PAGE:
Published: 08:00, 09 February 2013 |
Updated: 09:43, 10 January 2014
To use one of the Prime Minister’s favourite expressions, the public needs to wake up and smell the coffee.
That is the view of the National Association of Probation Officers (NAPO) as the Government prepares to embark on what the union describes as "the fragmentation" of the service.
The Government is consulting on plans to farm out responsibility for "low-risk" offenders to private companies or charities, leaving the rump of the probation service with just the most difficult, high-risk contenders to supervise.
The Under-Secretary of State Jeremy Wright was in Maidstone on a private visit to the probation office at Chaucer House in Knightrider Street and to Fleming House bail hostel in Tonbridge Road to try to convince staff of the benefits of the idea.
But the regional co-chairman and vice-chairman of NAPO, Eric Puce and Chas Berry, came out of the meeting unconvinced.
Mr Berry said: "Breaking up the service among a number of providers will create a risk that gaps could appear in the management of offenders. The government is playing fast and loose with a service that has served the country well for 105 years. We are not a failing service."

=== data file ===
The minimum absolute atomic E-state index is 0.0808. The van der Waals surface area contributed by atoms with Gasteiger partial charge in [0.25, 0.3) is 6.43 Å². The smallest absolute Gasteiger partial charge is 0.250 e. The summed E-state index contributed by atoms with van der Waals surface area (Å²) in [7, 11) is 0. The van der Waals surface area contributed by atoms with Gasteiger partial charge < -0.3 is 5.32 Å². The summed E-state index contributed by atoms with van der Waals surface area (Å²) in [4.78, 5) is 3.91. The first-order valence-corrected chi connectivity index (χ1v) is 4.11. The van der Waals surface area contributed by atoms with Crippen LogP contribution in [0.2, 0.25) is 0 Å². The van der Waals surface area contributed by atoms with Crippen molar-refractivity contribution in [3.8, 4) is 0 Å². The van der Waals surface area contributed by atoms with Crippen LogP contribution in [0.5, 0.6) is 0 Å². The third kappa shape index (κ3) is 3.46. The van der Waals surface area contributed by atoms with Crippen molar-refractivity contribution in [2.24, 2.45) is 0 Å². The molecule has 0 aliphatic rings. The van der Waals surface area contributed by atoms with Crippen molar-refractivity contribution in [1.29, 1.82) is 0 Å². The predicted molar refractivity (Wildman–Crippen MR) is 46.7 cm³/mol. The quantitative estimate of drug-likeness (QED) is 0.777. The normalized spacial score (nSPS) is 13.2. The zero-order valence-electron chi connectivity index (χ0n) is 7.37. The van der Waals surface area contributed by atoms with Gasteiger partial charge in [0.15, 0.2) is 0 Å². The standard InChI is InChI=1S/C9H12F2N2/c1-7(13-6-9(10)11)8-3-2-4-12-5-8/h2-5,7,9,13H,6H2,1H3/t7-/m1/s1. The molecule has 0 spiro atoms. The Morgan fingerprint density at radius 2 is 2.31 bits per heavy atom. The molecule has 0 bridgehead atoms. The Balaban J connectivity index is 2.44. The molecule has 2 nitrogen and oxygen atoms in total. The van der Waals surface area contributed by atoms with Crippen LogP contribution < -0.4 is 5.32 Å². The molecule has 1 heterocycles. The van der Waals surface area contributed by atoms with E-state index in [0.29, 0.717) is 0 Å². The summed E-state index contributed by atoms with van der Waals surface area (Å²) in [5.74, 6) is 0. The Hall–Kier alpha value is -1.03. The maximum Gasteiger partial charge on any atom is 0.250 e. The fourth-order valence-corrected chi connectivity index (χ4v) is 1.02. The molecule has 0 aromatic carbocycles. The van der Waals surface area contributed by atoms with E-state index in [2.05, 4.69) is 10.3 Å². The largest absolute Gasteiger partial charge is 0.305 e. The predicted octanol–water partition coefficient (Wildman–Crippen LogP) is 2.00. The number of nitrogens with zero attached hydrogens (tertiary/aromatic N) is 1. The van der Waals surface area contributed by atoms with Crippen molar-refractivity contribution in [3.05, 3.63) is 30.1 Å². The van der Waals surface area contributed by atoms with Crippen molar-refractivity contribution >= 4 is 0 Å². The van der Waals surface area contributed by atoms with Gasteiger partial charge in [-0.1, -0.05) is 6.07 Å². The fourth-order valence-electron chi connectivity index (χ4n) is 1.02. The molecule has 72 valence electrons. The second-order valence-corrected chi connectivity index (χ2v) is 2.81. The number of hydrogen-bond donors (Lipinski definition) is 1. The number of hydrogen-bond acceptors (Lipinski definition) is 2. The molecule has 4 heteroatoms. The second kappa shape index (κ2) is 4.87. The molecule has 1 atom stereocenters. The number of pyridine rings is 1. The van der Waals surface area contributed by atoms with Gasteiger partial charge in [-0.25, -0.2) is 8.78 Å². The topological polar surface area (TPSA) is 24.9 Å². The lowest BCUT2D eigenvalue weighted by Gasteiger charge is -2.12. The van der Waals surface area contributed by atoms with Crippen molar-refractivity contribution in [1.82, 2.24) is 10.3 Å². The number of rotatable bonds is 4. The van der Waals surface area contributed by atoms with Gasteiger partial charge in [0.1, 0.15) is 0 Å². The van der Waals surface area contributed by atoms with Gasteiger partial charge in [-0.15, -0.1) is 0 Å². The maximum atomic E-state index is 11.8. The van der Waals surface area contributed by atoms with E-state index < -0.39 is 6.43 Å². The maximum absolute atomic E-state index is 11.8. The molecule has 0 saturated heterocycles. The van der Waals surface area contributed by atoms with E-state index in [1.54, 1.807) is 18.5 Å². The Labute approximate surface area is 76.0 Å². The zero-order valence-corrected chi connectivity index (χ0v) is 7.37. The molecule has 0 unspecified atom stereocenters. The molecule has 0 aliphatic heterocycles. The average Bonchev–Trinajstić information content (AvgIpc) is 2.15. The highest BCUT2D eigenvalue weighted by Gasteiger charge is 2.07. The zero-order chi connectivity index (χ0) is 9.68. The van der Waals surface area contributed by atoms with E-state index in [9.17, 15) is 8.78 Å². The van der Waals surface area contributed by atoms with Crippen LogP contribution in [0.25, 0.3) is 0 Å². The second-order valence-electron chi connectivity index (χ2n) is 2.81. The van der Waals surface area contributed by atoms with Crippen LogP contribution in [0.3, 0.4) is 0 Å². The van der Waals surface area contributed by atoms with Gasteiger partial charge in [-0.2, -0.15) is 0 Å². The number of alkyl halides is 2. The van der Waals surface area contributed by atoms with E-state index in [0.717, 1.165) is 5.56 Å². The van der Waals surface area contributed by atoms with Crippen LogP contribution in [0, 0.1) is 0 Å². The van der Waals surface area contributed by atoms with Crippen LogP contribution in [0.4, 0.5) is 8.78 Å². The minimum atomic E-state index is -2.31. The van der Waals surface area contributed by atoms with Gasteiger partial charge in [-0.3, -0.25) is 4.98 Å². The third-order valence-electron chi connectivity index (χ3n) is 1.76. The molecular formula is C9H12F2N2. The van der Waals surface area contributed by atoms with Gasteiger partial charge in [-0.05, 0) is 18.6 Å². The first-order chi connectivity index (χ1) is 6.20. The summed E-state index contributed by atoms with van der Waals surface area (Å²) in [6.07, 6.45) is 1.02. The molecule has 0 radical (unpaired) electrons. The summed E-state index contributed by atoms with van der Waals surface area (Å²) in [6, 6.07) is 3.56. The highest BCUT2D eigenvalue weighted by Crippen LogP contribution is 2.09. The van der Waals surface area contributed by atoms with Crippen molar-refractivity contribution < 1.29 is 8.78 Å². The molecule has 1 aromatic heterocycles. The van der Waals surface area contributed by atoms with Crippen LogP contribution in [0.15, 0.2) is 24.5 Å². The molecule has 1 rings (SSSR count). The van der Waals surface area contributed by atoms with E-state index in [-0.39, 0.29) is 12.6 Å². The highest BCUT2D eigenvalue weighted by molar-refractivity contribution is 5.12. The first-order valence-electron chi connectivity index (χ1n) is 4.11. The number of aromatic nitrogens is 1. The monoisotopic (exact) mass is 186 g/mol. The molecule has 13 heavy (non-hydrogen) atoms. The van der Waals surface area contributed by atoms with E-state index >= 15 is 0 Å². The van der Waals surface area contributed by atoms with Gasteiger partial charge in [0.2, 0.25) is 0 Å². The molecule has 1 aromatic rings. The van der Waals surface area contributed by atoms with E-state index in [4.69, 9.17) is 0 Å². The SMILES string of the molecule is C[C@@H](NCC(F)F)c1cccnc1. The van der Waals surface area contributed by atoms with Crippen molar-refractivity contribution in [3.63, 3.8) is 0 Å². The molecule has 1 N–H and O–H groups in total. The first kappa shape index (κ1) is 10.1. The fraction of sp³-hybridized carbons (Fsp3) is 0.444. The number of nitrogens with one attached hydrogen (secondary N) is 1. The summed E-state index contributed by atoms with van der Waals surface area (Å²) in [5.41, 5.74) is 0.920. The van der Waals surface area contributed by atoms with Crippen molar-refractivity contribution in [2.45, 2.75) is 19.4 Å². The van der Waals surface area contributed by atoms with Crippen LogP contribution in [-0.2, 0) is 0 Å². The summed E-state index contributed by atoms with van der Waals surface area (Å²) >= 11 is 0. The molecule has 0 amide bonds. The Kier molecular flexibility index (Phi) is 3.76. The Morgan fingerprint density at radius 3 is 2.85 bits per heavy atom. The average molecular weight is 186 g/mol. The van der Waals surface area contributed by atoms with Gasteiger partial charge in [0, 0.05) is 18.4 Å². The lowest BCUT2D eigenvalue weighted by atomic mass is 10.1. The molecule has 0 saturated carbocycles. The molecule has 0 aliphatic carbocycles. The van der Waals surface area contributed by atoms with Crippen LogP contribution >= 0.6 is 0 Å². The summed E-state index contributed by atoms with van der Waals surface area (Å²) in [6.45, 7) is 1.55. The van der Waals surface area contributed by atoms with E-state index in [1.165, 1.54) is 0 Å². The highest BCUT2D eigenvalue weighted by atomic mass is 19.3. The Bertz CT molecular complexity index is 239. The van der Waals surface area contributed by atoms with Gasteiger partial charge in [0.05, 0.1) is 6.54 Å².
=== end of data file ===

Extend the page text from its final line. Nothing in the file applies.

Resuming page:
Mr Puce said: "Some people still think probation officers are sandal-wearing do-gooders. Actually we are highly trained professionals."
Mr Berry added: "It is likely the probation service workforce will be reduced by around two-thirds, and instead money will be given to firms such as G4S."
Mr Wright said it was far too early to speculate about job losses in the probation service. He suggested that many probation officers would find work with the new providers, or could amalgamate to put in their own bid to run part of the service in a kind of management buy-out.
He insisted the purpose of the changes was to cut re-offending levels, and not to save money, and that the bids would be awarded "not just on price, but on the quality of the offer."
But Mr Berry warned: "There are many issues the government has not thought about. The service currently uses a very complex computer programme to track offenders. You can imagine how things could go wrong with many different providers using their own systems.
"The probation service is the glue that holds the whole justice system together."
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